Death Valley National Park

Death Valley National Park

The mystery of Death Valley's missing pupfish

March 12, 2012, 8:02 am

The Devil's Hole pupfish is arguably one of the cooler species around. These tiny iridescent blue fish, just a bit over an inch long, live in one place only, a deep pool in the Amargosa Valley of west Nevada, in a place called Ash Meadows, an outpost of California's Death Valley National Park. The pool, which is about 8 feet wide and 35 feet long, appears a clear and light blue where a flat rock shelf runs just below its surface, deepening to dark turquoise where the shelf drops off. No one knows how deep the pool is; divers have gone 435 down and not hit bottom. "I like to think of Devil's Hole, when you're looking at it, as a window into the aquifer," says Kevin Wilson, an ecologist and manager of Death Valley's Devil's Hole program.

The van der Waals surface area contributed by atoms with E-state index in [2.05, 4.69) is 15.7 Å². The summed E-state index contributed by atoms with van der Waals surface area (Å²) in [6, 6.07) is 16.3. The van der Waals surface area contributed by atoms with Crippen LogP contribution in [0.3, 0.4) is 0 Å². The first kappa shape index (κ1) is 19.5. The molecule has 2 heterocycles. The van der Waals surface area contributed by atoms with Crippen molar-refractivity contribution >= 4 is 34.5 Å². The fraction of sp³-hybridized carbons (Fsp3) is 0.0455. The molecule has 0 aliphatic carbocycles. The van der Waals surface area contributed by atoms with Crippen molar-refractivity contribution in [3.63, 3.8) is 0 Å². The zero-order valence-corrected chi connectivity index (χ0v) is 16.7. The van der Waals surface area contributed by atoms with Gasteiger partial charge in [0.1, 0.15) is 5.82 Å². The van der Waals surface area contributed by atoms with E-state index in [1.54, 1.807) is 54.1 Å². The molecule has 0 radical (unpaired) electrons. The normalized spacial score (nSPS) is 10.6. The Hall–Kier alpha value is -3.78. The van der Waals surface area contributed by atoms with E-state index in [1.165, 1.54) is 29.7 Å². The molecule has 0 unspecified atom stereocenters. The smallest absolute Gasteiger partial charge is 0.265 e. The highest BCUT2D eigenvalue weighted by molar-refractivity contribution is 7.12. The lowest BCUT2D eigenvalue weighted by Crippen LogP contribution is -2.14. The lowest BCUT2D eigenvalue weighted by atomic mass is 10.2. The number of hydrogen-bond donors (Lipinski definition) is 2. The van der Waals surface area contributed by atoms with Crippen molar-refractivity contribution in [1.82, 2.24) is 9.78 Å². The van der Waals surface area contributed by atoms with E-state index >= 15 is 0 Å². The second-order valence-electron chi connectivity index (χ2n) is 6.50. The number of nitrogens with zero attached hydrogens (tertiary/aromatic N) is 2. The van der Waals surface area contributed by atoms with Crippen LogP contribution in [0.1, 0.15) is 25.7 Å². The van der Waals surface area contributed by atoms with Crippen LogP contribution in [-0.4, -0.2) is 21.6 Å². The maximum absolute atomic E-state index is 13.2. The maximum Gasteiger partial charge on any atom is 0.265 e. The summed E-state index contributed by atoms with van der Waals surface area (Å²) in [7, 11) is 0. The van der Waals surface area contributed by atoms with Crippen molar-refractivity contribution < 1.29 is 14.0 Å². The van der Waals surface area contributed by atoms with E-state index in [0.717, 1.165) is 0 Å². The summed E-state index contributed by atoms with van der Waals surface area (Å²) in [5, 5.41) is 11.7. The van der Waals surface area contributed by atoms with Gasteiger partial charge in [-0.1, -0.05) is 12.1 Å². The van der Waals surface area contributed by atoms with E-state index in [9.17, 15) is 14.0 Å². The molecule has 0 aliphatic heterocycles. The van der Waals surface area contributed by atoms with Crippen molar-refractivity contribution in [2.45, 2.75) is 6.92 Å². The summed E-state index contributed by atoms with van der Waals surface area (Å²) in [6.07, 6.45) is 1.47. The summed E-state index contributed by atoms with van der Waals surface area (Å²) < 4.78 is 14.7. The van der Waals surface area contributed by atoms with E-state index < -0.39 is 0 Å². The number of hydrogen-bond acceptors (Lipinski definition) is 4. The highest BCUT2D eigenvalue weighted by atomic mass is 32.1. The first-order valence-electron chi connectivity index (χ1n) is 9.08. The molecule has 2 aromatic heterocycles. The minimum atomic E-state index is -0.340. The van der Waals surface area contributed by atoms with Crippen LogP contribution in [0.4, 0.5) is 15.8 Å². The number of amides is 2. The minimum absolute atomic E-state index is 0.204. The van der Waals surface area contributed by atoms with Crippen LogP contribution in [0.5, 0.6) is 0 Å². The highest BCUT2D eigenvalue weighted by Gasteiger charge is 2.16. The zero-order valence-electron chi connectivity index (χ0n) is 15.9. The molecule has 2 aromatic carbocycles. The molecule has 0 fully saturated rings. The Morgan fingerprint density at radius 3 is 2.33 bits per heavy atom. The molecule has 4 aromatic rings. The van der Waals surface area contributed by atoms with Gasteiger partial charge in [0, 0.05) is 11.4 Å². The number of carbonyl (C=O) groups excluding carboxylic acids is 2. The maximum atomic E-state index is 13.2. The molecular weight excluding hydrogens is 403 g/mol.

The water body is not what biologists would consider a welcoming habitat. Its average temperature is 93 degrees, and since it is so still, lacking an outlet where moving water mixes with air, it is oxygen deprived, with about one-third as much oxygen as the average desert spring, says Wilson. Scientists have been keeping watch over these pupfish, one of the most imperiled species in the world, since before the Endangered Species Act was passed. One of the first threats was groundwater pumping from the aquifer feeding the hole in the Amargosa Valley; after a long court battle, the government secured senior water rights protecting the pupfish and their pool in 1976. When the ESA was passed in 1973, pupfish were one of the first species listed.